Psoriasis – What Causes Psoriasis?
Any bacteria do not cause psoriasis. No virus or fungus causes it. It is not a contagious disease. There is nothing but body that decides if you will get psoriasis or not. A gene is responsible for psoriasis. Those who have that gene may get psoriasis if it is triggered.
Psoriasis – common triggers
The common triggers of psoriasis are sunburn, stress, skin injury, some medications, infections, smoking, drinking, and change in weather. Any of these can trigger psoriasis in a person who has the faulty gene.
The gene makes skin act abnormally. Again it is not necessary that every time the triggers will work. Sometimes they don’t while sometimes a small trigger flares up psoriasis. Talking about the gene, not all siblings get psoriasis. It can be hereditary many times. As we discussed, for getting psoriasis you need a faulty gene and a trigger. Many healthy persons who show no sign of psoriasis sometimes get a small injury and the skin does not heal. After some days, the doctors find out that the person has psoriasis, which is not allowing the skin to heal. The strange behavior of skin at certain places on the body is responsible for psoriasis.
Skin misbehaves at the command of a gene. Let us see how skin acts differently in psoriasis.
Psoriasis – skin action in psoriasis
In our skin the bottom layer produces new cells. These new cells take up to a month to travel to the top and the dead cells from the top are shed off. We can say that the skin renews itself every month. What skin cells you have today are not those you were born with. Old cells die and new cells are born. That way our whole body renews itself. In psoriasis skin, the speed at which skin brings up the new cells and sheds the old increases many fold. The cells are shed every third or fourth day instead of a month. This creates the red patches, flakes and itching.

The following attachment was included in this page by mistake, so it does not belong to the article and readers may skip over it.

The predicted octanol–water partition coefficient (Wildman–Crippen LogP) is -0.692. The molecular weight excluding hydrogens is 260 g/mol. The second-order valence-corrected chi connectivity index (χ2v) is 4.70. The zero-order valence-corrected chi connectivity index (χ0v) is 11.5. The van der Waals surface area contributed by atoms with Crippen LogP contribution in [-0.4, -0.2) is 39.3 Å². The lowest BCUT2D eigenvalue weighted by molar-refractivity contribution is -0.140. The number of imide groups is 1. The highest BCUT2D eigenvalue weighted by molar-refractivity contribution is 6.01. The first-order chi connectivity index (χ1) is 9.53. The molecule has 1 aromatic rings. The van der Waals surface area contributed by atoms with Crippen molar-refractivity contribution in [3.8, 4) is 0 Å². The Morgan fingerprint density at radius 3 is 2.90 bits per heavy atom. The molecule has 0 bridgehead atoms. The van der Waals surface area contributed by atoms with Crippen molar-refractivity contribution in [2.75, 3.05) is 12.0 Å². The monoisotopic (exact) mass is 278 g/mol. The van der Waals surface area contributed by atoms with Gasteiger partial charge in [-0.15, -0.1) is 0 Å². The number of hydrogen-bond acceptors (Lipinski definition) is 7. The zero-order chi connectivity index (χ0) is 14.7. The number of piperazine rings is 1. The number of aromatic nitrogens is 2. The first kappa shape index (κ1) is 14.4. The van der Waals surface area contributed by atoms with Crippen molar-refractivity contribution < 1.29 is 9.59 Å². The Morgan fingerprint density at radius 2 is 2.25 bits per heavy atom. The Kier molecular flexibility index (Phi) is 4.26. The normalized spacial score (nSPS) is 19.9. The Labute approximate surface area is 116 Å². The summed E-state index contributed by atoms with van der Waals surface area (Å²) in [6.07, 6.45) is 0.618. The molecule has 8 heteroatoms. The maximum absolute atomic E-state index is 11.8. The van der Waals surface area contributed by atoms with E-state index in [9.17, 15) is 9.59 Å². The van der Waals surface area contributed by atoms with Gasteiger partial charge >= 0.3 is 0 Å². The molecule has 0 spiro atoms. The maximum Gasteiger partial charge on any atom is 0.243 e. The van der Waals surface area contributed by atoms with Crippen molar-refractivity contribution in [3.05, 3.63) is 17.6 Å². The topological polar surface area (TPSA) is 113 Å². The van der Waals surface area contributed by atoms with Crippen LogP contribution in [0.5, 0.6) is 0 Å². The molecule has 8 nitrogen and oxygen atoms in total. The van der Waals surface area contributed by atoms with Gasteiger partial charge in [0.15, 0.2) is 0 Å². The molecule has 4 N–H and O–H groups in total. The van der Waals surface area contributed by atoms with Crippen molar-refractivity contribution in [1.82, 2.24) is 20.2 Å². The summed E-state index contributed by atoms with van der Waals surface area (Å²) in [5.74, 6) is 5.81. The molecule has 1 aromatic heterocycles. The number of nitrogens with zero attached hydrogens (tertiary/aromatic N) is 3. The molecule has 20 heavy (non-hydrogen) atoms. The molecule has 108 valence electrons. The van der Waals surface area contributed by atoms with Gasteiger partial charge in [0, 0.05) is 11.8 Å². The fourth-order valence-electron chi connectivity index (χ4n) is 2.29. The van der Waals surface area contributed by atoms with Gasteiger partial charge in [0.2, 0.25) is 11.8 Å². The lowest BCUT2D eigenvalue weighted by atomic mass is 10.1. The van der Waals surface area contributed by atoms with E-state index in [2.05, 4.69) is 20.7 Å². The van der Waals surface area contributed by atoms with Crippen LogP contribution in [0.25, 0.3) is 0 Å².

The skin misbehaves at the command of a gene.
Every treatment aims towards providing relief to itching, removing the flakes and slowing down the process of skin cells coming up.
This article is only for informative purposes. This article is not intended to be a medical advise and it is not a substitute for professional medical advice. Please consult your doctor for your medical concerns. Please follow any tip given in this article only after consulting your doctor. The author is not liable for any outcome or damage resulting from information obtained from this article.